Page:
Mercedes debuted the zero-emissions EQS SUV, the S-Class of electric SUVs. Mercedes has no further plans to work on new gasoline or diesel vehicles.
It comes in two models: RWD 450+ and AWD 580 4Matic.
Pricing and availability aren't released, but expect it to be into the six figures.
With all the development work now finished on the last of its internal-combustion C-, E-, and S-Class siblings, Mercedes has no plans whatsoever for further work on new gasoline or diesel sedans, coupes, or SUVs. No more development of piston-powered cars, at least at Mercedes-Benz.
“From a development perspective, everything that we're currently developing from now on will be EV-only,” said Christoph Starzynski, vice president of electric drive at Mercedes. “The next S-Class will be fully electric only, there will be no ICE or hybrid version anymore as of right now.”
Looking at photos and specs of this latest BEV from MB, the big, beautiful, bulbous EQS SUV—the S-Class of electric sport utilities—things look like they’re gonna be all right.
While U.S. specs aren’t out yet, and while specs used for the European market are usually “optimistic” compared to what we get here from the Society of Automotive Engineers (SAE), the new EQS SUV has a range of 660 kilometers, or 410 miles from a 107.8-kWh battery. While our U.S.-spec, SAE range might be shorter, that will still get you all the way from LA to Las Vegas and partway back in comfort.
And yes, the new flagship sport ute—to be assembled at the Mercedes-Benz plant in Tuscaloosa, Alabama—looks like it’ll be at least as comfortable as the EQS sedan with which it shares its architecture, its battery, and many of its interior amenities. Maybe more so.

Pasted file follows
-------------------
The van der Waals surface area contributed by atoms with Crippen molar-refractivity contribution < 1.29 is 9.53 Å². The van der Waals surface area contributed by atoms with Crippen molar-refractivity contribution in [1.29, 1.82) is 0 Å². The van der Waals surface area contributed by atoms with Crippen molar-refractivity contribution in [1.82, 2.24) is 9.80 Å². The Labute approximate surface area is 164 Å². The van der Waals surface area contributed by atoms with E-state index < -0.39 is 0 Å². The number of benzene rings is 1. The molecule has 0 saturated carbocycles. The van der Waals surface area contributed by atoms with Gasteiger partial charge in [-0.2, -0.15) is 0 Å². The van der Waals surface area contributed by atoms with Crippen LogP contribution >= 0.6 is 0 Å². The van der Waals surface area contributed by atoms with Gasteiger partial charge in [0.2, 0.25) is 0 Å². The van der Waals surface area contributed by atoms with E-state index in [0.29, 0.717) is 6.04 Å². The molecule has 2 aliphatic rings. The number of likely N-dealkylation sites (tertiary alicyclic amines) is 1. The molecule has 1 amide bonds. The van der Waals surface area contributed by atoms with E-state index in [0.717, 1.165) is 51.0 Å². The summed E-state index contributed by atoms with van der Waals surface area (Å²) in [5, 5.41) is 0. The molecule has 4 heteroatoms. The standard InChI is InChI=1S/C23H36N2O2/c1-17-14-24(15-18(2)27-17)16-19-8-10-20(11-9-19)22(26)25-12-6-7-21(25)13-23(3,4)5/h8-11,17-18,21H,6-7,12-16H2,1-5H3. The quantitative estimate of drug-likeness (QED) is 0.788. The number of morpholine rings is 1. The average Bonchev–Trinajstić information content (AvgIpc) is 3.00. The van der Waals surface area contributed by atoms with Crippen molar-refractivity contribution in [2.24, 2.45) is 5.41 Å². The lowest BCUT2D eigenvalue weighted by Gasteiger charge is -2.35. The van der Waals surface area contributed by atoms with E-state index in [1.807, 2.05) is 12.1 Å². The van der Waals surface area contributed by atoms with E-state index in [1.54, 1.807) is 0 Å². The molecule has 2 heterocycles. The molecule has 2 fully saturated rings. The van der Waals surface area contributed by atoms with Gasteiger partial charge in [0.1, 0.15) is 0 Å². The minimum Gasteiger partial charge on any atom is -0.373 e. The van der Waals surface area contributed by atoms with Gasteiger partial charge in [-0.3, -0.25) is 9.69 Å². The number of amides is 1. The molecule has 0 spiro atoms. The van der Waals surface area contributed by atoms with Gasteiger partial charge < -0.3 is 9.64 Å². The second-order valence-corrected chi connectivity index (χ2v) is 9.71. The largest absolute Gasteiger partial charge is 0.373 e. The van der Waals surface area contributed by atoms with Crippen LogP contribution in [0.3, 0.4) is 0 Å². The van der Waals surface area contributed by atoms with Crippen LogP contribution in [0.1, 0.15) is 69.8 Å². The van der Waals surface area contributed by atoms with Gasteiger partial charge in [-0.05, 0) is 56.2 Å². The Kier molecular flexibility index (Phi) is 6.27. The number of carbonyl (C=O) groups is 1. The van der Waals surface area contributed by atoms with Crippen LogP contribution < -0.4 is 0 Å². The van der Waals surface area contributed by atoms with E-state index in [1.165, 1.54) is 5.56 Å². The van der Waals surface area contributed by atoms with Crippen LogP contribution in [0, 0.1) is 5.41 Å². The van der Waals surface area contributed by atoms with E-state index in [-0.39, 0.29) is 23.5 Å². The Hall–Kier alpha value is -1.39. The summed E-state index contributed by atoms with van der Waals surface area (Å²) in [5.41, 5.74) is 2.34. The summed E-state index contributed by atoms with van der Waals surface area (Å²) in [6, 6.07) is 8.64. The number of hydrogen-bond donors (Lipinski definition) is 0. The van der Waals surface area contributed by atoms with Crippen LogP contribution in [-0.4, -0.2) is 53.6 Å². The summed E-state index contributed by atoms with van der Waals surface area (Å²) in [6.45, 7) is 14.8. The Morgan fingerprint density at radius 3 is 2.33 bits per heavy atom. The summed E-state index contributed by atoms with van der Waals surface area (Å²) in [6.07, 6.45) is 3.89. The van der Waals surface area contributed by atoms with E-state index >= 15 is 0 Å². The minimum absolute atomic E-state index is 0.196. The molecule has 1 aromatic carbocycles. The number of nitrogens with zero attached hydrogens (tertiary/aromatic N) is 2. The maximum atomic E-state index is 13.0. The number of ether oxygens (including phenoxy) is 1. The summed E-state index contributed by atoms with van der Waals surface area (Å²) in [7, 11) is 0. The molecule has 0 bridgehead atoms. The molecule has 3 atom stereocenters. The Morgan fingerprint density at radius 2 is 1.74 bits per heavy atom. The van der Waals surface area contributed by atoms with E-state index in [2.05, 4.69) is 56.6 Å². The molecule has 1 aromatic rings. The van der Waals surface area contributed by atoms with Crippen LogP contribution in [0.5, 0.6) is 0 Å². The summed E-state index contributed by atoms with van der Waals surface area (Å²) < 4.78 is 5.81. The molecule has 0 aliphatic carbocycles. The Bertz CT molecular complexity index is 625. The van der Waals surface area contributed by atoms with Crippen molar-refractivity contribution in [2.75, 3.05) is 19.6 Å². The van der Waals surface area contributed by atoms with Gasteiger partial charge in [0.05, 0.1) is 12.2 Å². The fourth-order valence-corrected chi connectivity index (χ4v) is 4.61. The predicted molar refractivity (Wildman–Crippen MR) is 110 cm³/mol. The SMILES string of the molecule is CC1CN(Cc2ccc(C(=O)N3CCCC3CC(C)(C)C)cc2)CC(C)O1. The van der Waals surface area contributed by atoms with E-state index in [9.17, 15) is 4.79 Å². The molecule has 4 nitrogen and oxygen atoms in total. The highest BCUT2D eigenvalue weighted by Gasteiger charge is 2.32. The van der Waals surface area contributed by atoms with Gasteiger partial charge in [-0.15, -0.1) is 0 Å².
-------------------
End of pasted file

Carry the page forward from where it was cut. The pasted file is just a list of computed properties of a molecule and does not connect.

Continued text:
“The EQS SUV offers plenty of space, comfort and connectivity for up to seven passengers in its avant-garde, luxurious interior,” Mercedes promises. “Thanks to powerful electric motors, responsive 4Matic all-wheel drive and an intelligent Offroad driving mode, the EQS SUV is capable of tackling light terrain with ease.”
It shares the same 126-inch wheelbase as the sedan but, being an SUV, its roof is almost eight inches higher. So there’s loads more room inside. The second-row seats are electrically adjustable, and you can even order your EQS SUV with a third row for seating up to seven. You can also order the MBUX Hyperscreen (or get it standard on the 580 4Matic trim).
MBUX stands for Mercedes-Benz User Experience and offers what’s promised to be “zero-layer design,” meaning “the user does not have to scroll through submenus or give voice commands. The key applications are always offered on the top level field of vision depending on the situation and context.” You can do that when you have an entire dashboard to spread out your menus, practically from A-pillar to A-pillar.
MBUX even suggests infotainment, comfort, and vehicle functions for you. The ginormous, curved Hyperscreen also offers the front-seat passengers their own 12.3-inch OLED display to watch movies—at least in Europe—and maybe eventually in the U.S. With that system, the car even knows if the driver looks at that passenger movie screen and shuts it off until his or her eyeballs are back on the road.